With a pitch currently underway to convert Charlie Chaplin’s work into 3D for multiplex release causing debate around the blogosphere, Silent Clowns was a timely piece of programming at Leeds Film Festival.
The programme consisted of extracts from Snub Pollard, Charlie Chaplin, Buster Keaton and Laurel and Hardy with a full feature screening of Harold Lloyd’s Safety Last comprising the second half. All the films were accompanied by a fantastic live band and introduced or had the premise set by Paul Merton.
However, I deliberately contracted the title to omit Paul Merton earlier as to be completely frank, he might as well have not been there. Things started well with him taking to the stage to welcoming applause and introducing the evening with a glow of real appreciation for the era. After telling a few jokes (which the crowd, myself included, lapped up) he set up the excerpts and then sat to one side and enjoyed them with us. So far, so good, but when the second the half began he very briefly introduced Safety Last and then left the room for the entire feature. I understand that he must have seen it dozens of times throughout his tour but still, I find it a little rude. I imagine a large proportion of people paid to attend this event based on his name and I for one was very disappointed by his hosting. “But he left the room to put the focus squarely on the screen!” I hear you cry, well that’s a weak argument considering his name comes first in the event title. Anyway, whether his intention or not, now let’s focus on the films.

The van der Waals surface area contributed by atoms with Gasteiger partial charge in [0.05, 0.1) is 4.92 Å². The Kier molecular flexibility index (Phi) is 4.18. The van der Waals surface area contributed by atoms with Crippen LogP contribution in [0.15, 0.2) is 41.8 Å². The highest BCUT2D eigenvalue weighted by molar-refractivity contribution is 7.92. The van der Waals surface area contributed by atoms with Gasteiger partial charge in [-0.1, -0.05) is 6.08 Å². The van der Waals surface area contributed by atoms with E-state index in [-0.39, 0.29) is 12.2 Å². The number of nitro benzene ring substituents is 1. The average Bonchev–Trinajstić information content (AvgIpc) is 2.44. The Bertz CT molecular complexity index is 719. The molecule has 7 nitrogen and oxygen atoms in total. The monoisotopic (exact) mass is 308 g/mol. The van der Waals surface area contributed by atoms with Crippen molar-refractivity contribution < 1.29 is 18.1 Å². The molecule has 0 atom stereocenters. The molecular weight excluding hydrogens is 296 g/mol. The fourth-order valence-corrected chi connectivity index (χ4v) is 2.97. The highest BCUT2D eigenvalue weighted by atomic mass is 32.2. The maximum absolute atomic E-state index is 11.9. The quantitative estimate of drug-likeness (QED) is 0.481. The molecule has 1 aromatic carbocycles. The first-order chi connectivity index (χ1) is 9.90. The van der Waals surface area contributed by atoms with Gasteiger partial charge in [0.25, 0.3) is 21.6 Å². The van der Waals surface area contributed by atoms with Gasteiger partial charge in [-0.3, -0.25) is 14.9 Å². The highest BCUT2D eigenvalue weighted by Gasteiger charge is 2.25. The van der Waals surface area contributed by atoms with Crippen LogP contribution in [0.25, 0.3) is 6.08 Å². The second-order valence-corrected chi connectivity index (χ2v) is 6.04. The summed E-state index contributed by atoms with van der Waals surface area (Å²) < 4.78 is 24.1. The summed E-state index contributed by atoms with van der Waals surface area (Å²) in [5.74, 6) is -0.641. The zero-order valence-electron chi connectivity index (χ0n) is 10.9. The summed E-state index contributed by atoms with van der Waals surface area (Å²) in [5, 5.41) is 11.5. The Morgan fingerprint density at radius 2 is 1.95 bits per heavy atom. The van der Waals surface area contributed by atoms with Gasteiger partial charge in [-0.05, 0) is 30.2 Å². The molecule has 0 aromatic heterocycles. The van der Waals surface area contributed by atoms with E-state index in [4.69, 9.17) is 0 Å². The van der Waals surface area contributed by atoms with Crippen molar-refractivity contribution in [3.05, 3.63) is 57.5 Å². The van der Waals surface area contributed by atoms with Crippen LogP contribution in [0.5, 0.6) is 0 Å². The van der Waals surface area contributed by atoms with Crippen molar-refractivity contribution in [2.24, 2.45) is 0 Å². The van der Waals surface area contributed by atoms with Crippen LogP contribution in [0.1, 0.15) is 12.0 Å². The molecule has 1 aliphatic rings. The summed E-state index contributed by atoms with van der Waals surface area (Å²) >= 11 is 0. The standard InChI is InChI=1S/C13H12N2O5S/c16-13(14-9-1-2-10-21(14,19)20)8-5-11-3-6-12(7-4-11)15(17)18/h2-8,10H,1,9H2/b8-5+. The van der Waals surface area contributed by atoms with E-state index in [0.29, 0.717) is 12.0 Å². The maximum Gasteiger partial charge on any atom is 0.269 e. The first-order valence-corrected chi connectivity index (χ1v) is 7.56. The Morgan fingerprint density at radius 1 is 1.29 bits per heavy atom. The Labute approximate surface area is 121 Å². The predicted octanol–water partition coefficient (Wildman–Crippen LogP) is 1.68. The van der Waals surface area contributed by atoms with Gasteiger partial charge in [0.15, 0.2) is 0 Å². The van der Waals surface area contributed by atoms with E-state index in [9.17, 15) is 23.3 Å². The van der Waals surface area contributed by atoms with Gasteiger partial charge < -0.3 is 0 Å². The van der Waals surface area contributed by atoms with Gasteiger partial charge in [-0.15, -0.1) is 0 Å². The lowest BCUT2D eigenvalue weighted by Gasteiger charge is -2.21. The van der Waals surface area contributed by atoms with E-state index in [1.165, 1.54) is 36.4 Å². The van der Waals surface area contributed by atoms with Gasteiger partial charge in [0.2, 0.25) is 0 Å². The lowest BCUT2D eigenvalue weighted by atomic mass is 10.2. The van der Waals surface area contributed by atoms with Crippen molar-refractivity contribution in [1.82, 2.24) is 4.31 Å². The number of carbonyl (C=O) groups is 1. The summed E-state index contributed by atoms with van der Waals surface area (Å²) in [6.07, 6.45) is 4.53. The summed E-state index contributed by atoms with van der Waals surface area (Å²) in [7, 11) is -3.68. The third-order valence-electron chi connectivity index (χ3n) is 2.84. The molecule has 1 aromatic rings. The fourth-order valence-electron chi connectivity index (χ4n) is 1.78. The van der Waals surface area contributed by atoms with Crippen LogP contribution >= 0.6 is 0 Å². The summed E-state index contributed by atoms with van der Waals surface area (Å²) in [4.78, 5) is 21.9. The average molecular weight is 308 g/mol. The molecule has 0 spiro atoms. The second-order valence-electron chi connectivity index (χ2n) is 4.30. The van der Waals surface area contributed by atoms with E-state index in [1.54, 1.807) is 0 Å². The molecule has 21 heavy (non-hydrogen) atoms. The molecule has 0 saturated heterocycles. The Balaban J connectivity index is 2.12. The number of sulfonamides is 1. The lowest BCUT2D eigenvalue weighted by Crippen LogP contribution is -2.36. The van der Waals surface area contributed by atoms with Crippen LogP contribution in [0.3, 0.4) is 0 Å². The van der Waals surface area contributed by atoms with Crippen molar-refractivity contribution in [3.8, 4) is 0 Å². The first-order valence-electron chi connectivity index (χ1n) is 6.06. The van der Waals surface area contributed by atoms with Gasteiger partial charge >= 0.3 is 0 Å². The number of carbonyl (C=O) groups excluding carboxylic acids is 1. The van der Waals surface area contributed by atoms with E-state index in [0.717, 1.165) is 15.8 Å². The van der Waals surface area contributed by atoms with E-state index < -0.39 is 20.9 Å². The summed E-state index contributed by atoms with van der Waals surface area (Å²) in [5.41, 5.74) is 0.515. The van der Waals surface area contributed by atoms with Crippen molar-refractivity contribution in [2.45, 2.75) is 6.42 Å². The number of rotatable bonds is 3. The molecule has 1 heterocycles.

As someone who had never really experienced much silent cinema I was very intrigued to what I would make of it and worried it would have ‘dated’ slapped all over it. Oh how wrong I was. From the very off Chaplin, Snub and Keaton had the audience in stitches, much more so than any multiplex screening of recent memory. From seeing just 3 short excerpts you can see how their influence has reached almost all subsequent and modern day comedy. The facial expressions, the set-up of the gag, the subversion of expectation and genuinely funny punch-lines establishes these greats as true pioneers of the era.
Now time for the feature. You know that feeling you get in the pit of your stomach just before the big dip on a roller-coaster? Modern film studios spend vast sums of money on special effects trying to recreate such thrill but Lloyd manages to pull off one after the next in the utterly engrossing Safety Last. The film follows a store clerk who, having grosly exaggerated his position to an expectant fiancée, ends up scaling a huge building as a publicity stunt for his store. Mishaps, capers and near-misses abound in the protagonist’s folly with audience laughter becoming increasingly nervous until audible gasps and delighted squeals fill the room with a joyous atmosphere. Certainly, it was a warm audience for the silent era considering they’d all paid to be there (with a Merton premium) but I can’t imagine anyone not liking this exhilarating, hilarious and charming film.
The Paul Merton issue aside, Silent Clowns was a wonderful evening which has resulted in me putting several silent comedy box-sets on my wish list and would urge you to do the same.